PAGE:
Hackers may soon listen in on how smartphone users type to intercept passwords

Mackenzie Garrity - Print  | 

Hackers may soon be able to steal passwords and other data by simply analyzing the sounds of typing on different devices, according to The Wall Street Journal.

Research continues to be done that suggests the acoustic signals, known as sound waves, that are produced when users type on phones a could be intercepted by hackers to gain access to text messages, passwords, PINs and other provide information.

The cyberattacks could happen, for example, if a smartphone user downloaded an app that was infected with malware that allowed hackers to gain access to smartphone sensors like microphones, accelerometers and gyroscopes, reports WSJ.

In one study, the microphones in Android devices were used to pick up the vibrations that are produced when users type on the virtual keyboard. The sound waves were recorded and then interpreted to dissect where on the screen a user was typing and which keys.

For the 45-person study, researchers were able to recover numerical codes, letters and whole words. In 10 attempts, researchers, who were using a machine learning algorithm that classified each vibration, were able to hack seven out of 27 passwords on a smartphone and 19 out of 27 passwords on a tablet.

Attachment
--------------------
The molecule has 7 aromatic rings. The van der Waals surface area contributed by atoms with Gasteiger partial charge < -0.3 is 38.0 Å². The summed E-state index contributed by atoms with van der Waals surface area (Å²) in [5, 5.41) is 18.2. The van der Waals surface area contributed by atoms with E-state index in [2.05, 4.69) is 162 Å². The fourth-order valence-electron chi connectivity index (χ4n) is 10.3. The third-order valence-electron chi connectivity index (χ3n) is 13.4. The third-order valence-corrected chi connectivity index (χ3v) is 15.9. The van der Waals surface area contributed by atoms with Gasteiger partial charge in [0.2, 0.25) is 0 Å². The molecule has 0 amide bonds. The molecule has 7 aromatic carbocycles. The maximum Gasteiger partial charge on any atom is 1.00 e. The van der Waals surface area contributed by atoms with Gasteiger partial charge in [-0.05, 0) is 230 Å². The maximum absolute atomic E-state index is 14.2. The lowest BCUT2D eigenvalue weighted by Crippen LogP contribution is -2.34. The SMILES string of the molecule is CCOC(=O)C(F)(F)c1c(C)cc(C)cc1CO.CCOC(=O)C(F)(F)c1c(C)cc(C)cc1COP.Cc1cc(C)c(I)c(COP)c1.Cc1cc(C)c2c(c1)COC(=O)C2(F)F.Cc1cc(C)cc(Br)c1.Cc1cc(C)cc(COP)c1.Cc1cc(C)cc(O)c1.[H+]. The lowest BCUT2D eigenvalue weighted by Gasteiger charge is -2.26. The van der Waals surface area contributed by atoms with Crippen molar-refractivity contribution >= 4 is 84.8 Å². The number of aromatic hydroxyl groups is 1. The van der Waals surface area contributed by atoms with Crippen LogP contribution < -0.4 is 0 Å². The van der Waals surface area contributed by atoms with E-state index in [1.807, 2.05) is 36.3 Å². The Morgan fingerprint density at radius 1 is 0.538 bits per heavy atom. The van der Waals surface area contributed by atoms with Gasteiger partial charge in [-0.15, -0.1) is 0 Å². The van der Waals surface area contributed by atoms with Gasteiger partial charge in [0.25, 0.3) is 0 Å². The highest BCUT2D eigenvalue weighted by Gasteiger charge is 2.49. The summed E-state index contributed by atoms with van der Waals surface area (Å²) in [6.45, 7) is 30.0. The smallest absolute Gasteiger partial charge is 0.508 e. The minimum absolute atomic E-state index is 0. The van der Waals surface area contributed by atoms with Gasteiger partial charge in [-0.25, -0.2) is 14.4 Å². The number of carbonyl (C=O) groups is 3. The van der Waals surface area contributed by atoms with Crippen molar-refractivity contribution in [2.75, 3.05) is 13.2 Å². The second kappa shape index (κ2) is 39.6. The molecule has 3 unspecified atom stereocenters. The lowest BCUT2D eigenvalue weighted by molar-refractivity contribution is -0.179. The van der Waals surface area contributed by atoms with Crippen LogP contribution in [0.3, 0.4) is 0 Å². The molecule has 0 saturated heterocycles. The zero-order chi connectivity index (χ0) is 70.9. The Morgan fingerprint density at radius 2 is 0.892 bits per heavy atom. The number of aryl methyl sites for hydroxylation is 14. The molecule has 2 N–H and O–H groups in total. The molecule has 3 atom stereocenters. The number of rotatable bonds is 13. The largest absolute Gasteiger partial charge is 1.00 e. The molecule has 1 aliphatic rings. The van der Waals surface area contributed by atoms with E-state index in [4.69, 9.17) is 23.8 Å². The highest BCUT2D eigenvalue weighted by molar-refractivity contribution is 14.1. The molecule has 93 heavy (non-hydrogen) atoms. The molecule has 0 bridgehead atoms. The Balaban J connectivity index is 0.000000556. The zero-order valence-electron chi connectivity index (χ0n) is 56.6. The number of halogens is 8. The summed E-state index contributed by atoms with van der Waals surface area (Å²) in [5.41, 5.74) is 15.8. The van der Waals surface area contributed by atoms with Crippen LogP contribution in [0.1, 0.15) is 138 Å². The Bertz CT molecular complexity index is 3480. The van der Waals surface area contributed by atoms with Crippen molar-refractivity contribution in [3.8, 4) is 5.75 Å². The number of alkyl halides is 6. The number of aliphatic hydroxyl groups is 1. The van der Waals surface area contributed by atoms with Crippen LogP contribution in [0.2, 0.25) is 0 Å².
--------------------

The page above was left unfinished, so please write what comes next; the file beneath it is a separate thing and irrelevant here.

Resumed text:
While research suggests that this form of cyberattack is possible, the threat is not immediate, according to Murtuza Jadliwala, PhD, an assistant professor of computer science at the University of Texas at San Antonio.

One reason acoustic hacking may be difficult, is because the machine learning algorithm used in academic studies is trained to evaluate sound waves. However, in a real-world setting environmental factors could interfere with the signals, Dr. Jadliwala said.

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